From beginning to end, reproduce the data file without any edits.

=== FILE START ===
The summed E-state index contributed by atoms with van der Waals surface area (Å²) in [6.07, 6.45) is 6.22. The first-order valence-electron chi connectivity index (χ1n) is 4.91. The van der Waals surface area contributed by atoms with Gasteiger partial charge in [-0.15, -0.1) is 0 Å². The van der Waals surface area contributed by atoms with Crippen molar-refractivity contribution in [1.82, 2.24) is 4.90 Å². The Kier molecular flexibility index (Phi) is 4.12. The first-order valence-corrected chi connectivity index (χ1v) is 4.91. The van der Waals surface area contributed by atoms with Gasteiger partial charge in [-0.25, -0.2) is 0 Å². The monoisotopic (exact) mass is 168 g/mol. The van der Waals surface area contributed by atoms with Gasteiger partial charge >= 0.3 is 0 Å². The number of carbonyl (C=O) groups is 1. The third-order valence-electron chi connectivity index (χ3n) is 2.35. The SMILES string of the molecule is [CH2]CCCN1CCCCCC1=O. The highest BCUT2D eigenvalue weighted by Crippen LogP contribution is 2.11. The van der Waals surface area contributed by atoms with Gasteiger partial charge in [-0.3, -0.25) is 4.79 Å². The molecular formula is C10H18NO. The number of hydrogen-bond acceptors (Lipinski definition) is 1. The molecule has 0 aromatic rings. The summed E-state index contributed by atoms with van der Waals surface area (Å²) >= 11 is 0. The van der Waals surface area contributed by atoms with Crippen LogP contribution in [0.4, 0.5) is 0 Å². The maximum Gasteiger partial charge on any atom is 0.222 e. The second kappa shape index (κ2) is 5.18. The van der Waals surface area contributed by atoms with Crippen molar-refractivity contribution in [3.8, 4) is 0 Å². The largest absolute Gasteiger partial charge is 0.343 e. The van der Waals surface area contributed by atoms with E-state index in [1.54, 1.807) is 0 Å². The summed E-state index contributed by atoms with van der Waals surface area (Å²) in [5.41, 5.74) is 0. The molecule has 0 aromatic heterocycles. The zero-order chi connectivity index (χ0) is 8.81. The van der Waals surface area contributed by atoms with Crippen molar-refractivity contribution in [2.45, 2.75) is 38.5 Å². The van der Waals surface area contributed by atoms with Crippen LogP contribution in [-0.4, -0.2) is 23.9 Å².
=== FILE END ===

The summed E-state index contributed by atoms with van der Waals surface area (Å²) in [6.07, 6.45) is 6.22. The first-order valence-electron chi connectivity index (χ1n) is 4.91. The van der Waals surface area contributed by atoms with Gasteiger partial charge in [-0.15, -0.1) is 0 Å². The van der Waals surface area contributed by atoms with Crippen molar-refractivity contribution in [1.82, 2.24) is 4.90 Å². The Kier molecular flexibility index (Phi) is 4.12. The first-order valence-corrected chi connectivity index (χ1v) is 4.91. The van der Waals surface area contributed by atoms with Gasteiger partial charge in [-0.25, -0.2) is 0 Å². The monoisotopic (exact) mass is 168 g/mol. The van der Waals surface area contributed by atoms with Gasteiger partial charge >= 0.3 is 0 Å². The number of carbonyl (C=O) groups is 1. The third-order valence-electron chi connectivity index (χ3n) is 2.35. The SMILES string of the molecule is [CH2]CCCN1CCCCCC1=O. The highest BCUT2D eigenvalue weighted by Crippen LogP contribution is 2.11. The van der Waals surface area contributed by atoms with Gasteiger partial charge in [-0.3, -0.25) is 4.79 Å². The molecular formula is C10H18NO. The number of hydrogen-bond acceptors (Lipinski definition) is 1. The molecule has 0 aromatic rings. The summed E-state index contributed by atoms with van der Waals surface area (Å²) >= 11 is 0. The van der Waals surface area contributed by atoms with Crippen LogP contribution in [0.4, 0.5) is 0 Å². The maximum Gasteiger partial charge on any atom is 0.222 e. The second kappa shape index (κ2) is 5.18. The van der Waals surface area contributed by atoms with Crippen molar-refractivity contribution in [3.8, 4) is 0 Å². The largest absolute Gasteiger partial charge is 0.343 e. The van der Waals surface area contributed by atoms with E-state index in [1.54, 1.807) is 0 Å². The summed E-state index contributed by atoms with van der Waals surface area (Å²) in [5.41, 5.74) is 0. The molecule has 0 aromatic heterocycles. The zero-order chi connectivity index (χ0) is 8.81. The van der Waals surface area contributed by atoms with Crippen molar-refractivity contribution in [2.45, 2.75) is 38.5 Å². The van der Waals surface area contributed by atoms with Crippen LogP contribution in [-0.4, -0.2) is 23.9 Å².